Pierre Huyghe gallery installation, 2006
September 11, 1962 |
|Training||École Nationale Supérieure des Arts Décoratifs|
|Awards||Hugo Boss Prize (2002)|
Pierre Huyghe (born 11 September 1962) is a French artist who works in a variety of media from film and video to public interventions. He won the Hugo Boss Prize from the Guggenheim Museum in 2002.
Pierre Huyghe was born in Paris in 1962 and trained at the École Nationale Supérieure des Arts Décoratifs. In 2001, Huyghe represented France at the Venice Biennale, where his pavilion, entitled Le Château de Turing, won a special prize from the international jury. In 2002, Huyghe won the Hugo Boss Prize from the Guggenheim Museum and exhibited several works there the following year. In 2004 he participated in "A Grain of Dust A Drop of Water" the 5th Gwangju Biennale.
In 2006, Huyghe's film A Journey That Wasn't was exhibited at the Whitney Biennial in New York, and at the re-opening of ARC/MAM and Tate Modern. In 2008, Pierre Huyghe became a professor of art and philosophy at European Graduate School in Saas-Fee, Switzerland.
Pierre Huyghe is represented by the Marian Goodman Gallery in both New York and Paris.
Much of Huyghe's work examines the structural properties of film and its problematic relationship to reality. His work frequently mixes fact with fiction. In several projects, he has delved into the personal lives of subjects and actors in film.
His two-channel video The Third Memory (1999), first exhibited in a museum context at the Centre Georges Pompidou in Paris and The Renaissance Society in Chicago, takes as its starting point Sidney Lumet's 1975 film Dog Day Afternoon, starring Al Pacino in the role of the bank robber John Wojtowicz. Huyghe's video reconstructs the set of Lumet's film, but he allows Wojtowicz himself, now a few dozen years older and out of jail, to tell the story of the robbery. Huyghe juxtaposes images from the reconstruction with footage from Dog Day Afternoon, demonstrating that Wojtowicz's memory has been irrevocably altered by the film about his life.
No Ghost Just A Shell
In 1999, in collaboration with Philippe Parreno, Hughye purchased the rights to a manga figure who they named 'Annlee' for $428. They invited other artists including Liam Gillick, Dominique Gonzalez-Foerster and Rirkrit Tiravanija to produce animated videos using Annlee. After several exhibitions, they transferred the character's copyright to the Annlee Association—a legal entity owned by Annlee, thus ensuring her simultaneous freedom and death.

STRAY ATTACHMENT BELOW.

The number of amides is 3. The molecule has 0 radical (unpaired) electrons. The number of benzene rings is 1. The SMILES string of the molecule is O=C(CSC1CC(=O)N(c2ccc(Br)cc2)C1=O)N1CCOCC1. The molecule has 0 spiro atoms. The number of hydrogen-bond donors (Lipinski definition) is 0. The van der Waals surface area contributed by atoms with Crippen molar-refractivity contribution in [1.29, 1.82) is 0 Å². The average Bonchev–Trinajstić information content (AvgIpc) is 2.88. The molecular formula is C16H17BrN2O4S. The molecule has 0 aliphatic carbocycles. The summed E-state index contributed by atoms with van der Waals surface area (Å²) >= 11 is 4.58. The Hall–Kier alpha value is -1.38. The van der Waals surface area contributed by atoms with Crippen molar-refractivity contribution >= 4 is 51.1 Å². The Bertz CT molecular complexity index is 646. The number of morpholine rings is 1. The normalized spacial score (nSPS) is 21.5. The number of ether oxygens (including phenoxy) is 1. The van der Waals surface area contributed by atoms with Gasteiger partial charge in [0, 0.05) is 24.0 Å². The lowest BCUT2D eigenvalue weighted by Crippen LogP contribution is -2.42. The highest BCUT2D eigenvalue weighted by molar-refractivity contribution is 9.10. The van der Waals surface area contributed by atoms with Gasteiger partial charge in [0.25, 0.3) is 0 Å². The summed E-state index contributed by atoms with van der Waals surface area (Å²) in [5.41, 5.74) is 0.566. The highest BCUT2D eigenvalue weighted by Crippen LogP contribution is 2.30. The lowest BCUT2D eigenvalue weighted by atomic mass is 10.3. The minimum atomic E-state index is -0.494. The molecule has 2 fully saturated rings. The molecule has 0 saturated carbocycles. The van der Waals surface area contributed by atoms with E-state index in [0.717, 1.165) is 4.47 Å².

- Stech, Fabian (2006). J'ai parlé avec, Lavier , Annette Messager, Sylvie Fleury, Hirschhorn, Pierre Huyghe, Delvoye, Le Consortium, D.G.-F., Hou Hanru, Sophie Calle, Ming, Sans et Bourriaud. Dijon: Presses du réel. ISBN 2-84066-166-7.
- Barikin, Amelia (2012). Parallel Presents: The Art of Pierre Huyghe. Cambridge, MA: MIT Press. ISBN 978-0-262-01780-0.
- Biography, interviews, essays, artwork images and video clips from PBS series Art:21 -- Art in the Twenty-First Century - Season 4 (2007).
- Pierre Huyghe. Faculty page at European Graduate School (Biography, filmography, photos and video lectures)
- Pierre Huyghe: Celebration Park, Tate Modern
- Pierre Huyghe in the Video Data Bank
- Pierre Huyghe at Xavier Hufkens, Brussels
- "Pierre Huyghe Faculty Page at European Graduate School (Biography, bibliography and video lectures)". European Graduate School. Retrieved 2010-11-11.
- 'Hugo Boss Prize website'. Retrieved 31 January 2010.
- Pierre Huyghe at Marian Goodman Gallery. Artist profile.
- Nicholas Bourriaud: The Reversibility of the Real, TATEetc., Issue 7/Summer 2006
- Art Torrents: Pierre Huyghe - The Third Memory and One Million Kingdoms, November 23rd, 2007
- Marcia Tanner: No Ghost Just a Shell
- Phillip Nobel: Annlee: sign of the times - Japanese anime comes to life, ArtForum, January 2003
- Kendra Mayfield: Art Explores Cartoon as Commodity, Wired, December 14, 2002